Furthermore, the crab people, in their (male?) assumption that the race will become helpless without men, forget that there are still millions of pissed off women. In the end, the women burst in, claiming that they turned their husbands to "whiny little wussies' and proceed to beat the shit out of them, killing them. They claim "we didn't have a choice" because they couldn't stand their men. They realize that it is their husbands "manliness" that they were attracted to in the first place and conclude, incidentally like Garrison and Kyle, that the only way to get them back was to "kill the queer eye guys." On the one hand, this act re-inscribes a normative hetro-sexuality, where men don't want to act gay or 'feminine' because then their wives would cease to be attracted to them. This is a problematic resolution from the perspective of a 'queer' reading of South Park. On the other hand, we could read the act of killing the queer eye guys as reversing the role of men and women, where women take up the responsibility to act on their own behalf. But tt is hard to not read this murder (is it murder? Are crab people 'people'? Are they killable? are they sacrificable? Are they representative of capitalism's appropriation of gay culture for profit?) as a return to the norm and a somewhat conservative response to some of the important questions raised by the satire in this episode. Violence against those who perpetuate a difference, an ambiguous space that straddles the line between gay and straight, the wussy, the dandy, the metrosexual, is the only way to stop the world from being taken over by crab people. In essence, men need to be men because that's what women are attracted to.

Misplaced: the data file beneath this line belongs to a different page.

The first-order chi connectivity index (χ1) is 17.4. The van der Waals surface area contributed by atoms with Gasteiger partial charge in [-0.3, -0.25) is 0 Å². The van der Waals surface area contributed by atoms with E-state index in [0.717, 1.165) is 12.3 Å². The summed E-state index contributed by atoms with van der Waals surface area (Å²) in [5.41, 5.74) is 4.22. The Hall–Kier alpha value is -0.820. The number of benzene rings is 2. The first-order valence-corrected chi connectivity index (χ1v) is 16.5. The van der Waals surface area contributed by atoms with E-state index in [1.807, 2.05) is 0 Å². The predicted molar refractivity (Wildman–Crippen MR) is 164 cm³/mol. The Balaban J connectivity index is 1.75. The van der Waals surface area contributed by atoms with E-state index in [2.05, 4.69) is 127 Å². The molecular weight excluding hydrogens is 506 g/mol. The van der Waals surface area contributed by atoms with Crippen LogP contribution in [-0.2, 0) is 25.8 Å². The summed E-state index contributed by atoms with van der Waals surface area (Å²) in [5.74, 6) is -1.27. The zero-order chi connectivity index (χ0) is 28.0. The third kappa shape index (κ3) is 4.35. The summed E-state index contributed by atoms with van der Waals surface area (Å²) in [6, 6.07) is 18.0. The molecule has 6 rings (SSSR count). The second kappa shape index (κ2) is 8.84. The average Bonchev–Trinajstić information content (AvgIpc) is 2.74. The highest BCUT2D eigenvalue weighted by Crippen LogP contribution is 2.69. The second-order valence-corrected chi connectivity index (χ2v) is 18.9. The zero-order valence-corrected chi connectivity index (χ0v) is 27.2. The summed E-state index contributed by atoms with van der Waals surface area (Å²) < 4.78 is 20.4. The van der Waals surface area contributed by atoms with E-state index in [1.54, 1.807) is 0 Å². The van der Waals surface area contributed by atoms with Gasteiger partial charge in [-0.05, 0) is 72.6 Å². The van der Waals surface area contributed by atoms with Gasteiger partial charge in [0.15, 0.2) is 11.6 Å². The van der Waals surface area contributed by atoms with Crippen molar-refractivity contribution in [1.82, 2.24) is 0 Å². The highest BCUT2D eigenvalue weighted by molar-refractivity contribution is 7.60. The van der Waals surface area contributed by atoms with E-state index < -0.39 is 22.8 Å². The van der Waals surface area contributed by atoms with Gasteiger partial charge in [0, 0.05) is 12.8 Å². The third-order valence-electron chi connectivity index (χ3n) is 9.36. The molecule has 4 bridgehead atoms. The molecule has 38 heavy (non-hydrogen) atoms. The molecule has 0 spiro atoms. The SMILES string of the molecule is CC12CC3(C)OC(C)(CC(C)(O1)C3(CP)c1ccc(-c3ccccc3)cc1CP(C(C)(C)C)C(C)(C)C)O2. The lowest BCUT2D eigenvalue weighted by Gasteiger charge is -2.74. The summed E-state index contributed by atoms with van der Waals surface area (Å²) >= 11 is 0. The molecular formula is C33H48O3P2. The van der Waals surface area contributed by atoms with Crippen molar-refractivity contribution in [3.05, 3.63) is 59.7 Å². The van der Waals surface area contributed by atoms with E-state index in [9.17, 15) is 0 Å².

Yet it is worthwhile to note that the episode, nor does the series in general, argue that we should destroy gay people in order to protect the world and reinscribe hetero-normative order. As I hope I showed in my earlier analysis, violence against someone 'different' (even if, in the case of Kyle, he is basically heterosexual) is critiqued through a satirical lens. The most charitable reading would be that the show reveals that to be 'metrosexual' is an attempt at "normalizing" and "legitimating" gay culture and that this essentially deprives it of any meaning or difference. Furthermore, it allows for white, males to pretend they occupy a minority and subversive position. As Randy says, to the typical sad-sap music, "Crazy, different, outcasts, call us what you want, but us metros are real people just like you." This is when they decide to have a "metrosexual pride parade," -- as if their really needed to be a "metrosexual" awareness, as if 'metrosexuality' actually constituted an oppressed and disenfranchised position. But this is clearly not the case; this particular form of metrosexualism is, as I have already pointed out above, characterized by shopping and beauty products. This is not a minority position.

South Park ultimately affirms that identity is quite malleable and that appearance changes behavior, which in turn, changes the relations among people. In this sense, we're always already posthuman because identity becomes an outward performance of signifiers that we recognize as being constitutive of that identity.  I think South Park is critiquing the ease in which white, heterosexual males are able to appropriate and 'own' any identity they want as if they were playing dress up like a bunch of kids. The ease of moving from one stereotypical minority to the next (while maintaining their autonomy as white males) is exemplified in the last few moments of the episode.